”This is Robbery” explores who might have pulled off the one of the biggest art heist in the history of U.S, 1990’s robbery of the Isabella Stewart Gardner Museum in Boston, where thieves made off with $500 million in rare artwork.
Over St. Patrick’s Day weekend in 1990, legendary works by Rembrandt, Vermeer and others worth over half a billion dollars today were stolen from the Isabella Stewart Gardner Museum in Boston. This four-part documentary series from director Colin Barnicle covers the leads, dead ends, lucky breaks and speculations that characterized the investigation of this still unsolved mystery.
Here’s the Trailer of the film, “This Is a Robbery: The World’s Biggest Art Heist.”
An exclusive interview with director Colin Barnicle
Q : When did you first become interested in the Isabella Stewart Gardner Museum case and what were the significant reasons that inspired to make a film?
C.B : My brother and I are from the Boston area, about 10 miles from the museum. We’d heard about the robbery growing up, and it had always interested us — however, we didn’t start to really work on it until 2015 when we started researching it deeper and were so intrigued that we just knew we had to do something on the case.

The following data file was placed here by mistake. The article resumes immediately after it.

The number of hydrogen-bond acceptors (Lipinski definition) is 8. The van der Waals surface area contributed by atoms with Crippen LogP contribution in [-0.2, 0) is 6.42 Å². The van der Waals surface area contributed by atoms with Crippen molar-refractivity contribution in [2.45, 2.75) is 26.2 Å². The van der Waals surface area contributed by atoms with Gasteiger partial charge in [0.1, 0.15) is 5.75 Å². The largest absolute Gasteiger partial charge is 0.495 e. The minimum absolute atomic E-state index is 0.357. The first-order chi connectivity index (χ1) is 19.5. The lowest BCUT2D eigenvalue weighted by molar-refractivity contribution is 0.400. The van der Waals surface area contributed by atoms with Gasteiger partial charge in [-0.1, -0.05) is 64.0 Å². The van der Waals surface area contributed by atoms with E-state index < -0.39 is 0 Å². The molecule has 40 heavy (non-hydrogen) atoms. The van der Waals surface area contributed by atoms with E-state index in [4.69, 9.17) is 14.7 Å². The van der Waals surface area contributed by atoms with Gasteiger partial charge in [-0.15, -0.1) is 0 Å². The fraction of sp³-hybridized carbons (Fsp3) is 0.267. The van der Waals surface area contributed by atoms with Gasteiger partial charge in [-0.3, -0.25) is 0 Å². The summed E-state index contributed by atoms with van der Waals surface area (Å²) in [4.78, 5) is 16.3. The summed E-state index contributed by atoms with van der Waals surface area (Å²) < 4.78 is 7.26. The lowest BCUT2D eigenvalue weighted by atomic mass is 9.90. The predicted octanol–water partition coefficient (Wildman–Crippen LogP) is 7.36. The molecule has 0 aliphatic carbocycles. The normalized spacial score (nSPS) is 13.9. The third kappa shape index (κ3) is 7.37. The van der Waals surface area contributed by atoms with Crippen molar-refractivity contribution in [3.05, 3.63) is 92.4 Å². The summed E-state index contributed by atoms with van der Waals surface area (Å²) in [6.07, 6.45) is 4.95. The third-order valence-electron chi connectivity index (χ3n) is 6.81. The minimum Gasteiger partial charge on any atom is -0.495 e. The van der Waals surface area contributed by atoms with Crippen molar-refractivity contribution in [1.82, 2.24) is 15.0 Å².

Q : Richard, the guard, remember that incident on New Year’s Eve and a series of intoxicated incidents beforehand. Why didn’t the Museum get him fired, especially since they were entrusting him to protect half a billion dollars’ worth of paintings?
C.B : The simple answer is, the museum didn’t know. They didn’t know about the New Year’s Eve party until weeks after the robbery when they started investigating, and by that time, Richard had already given his notice to leave. Management never checked up on the guards so they could get away with certain things and Richard certainly wasn’t an outlier amongst the guards – half of them were young, art-types. The other half were “townies”, older guys who lived in the city and were retired.